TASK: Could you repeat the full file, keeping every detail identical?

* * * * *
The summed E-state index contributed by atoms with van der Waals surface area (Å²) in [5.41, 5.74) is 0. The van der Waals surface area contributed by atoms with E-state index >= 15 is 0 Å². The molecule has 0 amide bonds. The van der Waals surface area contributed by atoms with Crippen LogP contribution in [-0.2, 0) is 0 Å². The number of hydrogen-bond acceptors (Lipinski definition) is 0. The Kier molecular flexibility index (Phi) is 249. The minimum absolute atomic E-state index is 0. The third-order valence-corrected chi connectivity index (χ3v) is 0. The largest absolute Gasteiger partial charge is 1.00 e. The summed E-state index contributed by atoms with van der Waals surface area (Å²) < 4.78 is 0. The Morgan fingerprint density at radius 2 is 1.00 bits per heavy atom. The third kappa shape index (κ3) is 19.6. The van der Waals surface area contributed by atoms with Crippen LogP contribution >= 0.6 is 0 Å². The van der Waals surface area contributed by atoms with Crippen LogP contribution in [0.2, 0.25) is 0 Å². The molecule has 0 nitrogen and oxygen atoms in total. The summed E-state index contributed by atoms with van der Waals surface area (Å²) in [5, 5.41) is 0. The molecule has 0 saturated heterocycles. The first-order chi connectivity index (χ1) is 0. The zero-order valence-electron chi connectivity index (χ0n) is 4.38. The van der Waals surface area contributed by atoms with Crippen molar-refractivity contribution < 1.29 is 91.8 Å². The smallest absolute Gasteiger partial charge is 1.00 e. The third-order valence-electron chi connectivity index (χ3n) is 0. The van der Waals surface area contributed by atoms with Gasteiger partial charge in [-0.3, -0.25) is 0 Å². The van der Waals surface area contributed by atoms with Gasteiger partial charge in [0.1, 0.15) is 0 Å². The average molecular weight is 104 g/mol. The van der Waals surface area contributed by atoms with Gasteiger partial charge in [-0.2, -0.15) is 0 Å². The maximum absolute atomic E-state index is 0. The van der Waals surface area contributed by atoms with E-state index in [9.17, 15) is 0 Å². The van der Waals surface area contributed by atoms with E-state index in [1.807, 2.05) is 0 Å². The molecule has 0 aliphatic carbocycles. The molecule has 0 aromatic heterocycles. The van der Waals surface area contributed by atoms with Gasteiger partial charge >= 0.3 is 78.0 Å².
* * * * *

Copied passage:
The summed E-state index contributed by atoms with van der Waals surface area (Å²) in [5.41, 5.74) is 0. The van der Waals surface area contributed by atoms with E-state index >= 15 is 0 Å². The molecule has 0 amide bonds. The van der Waals surface area contributed by atoms with Crippen LogP contribution in [-0.2, 0) is 0 Å². The number of hydrogen-bond acceptors (Lipinski definition) is 0. The Kier molecular flexibility index (Phi) is 249. The minimum absolute atomic E-state index is 0. The third-order valence-corrected chi connectivity index (χ3v) is 0. The largest absolute Gasteiger partial charge is 1.00 e. The summed E-state index contributed by atoms with van der Waals surface area (Å²) < 4.78 is 0. The Morgan fingerprint density at radius 2 is 1.00 bits per heavy atom. The third kappa shape index (κ3) is 19.6. The van der Waals surface area contributed by atoms with Crippen LogP contribution >= 0.6 is 0 Å². The van der Waals surface area contributed by atoms with Crippen LogP contribution in [0.2, 0.25) is 0 Å². The molecule has 0 nitrogen and oxygen atoms in total. The summed E-state index contributed by atoms with van der Waals surface area (Å²) in [5, 5.41) is 0. The molecule has 0 saturated heterocycles. The first-order chi connectivity index (χ1) is 0. The zero-order valence-electron chi connectivity index (χ0n) is 4.38. The van der Waals surface area contributed by atoms with Crippen molar-refractivity contribution < 1.29 is 91.8 Å². The smallest absolute Gasteiger partial charge is 1.00 e. The third-order valence-electron chi connectivity index (χ3n) is 0. The van der Waals surface area contributed by atoms with Gasteiger partial charge in [-0.3, -0.25) is 0 Å². The van der Waals surface area contributed by atoms with Gasteiger partial charge in [0.1, 0.15) is 0 Å². The average molecular weight is 104 g/mol. The van der Waals surface area contributed by atoms with Gasteiger partial charge in [-0.2, -0.15) is 0 Å². The maximum absolute atomic E-state index is 0. The van der Waals surface area contributed by atoms with E-state index in [9.17, 15) is 0 Å². The van der Waals surface area contributed by atoms with E-state index in [1.807, 2.05) is 0 Å². The molecule has 0 aliphatic carbocycles. The molecule has 0 aromatic heterocycles. The van der Waals surface area contributed by atoms with Gasteiger partial charge >= 0.3 is 78.0 Å².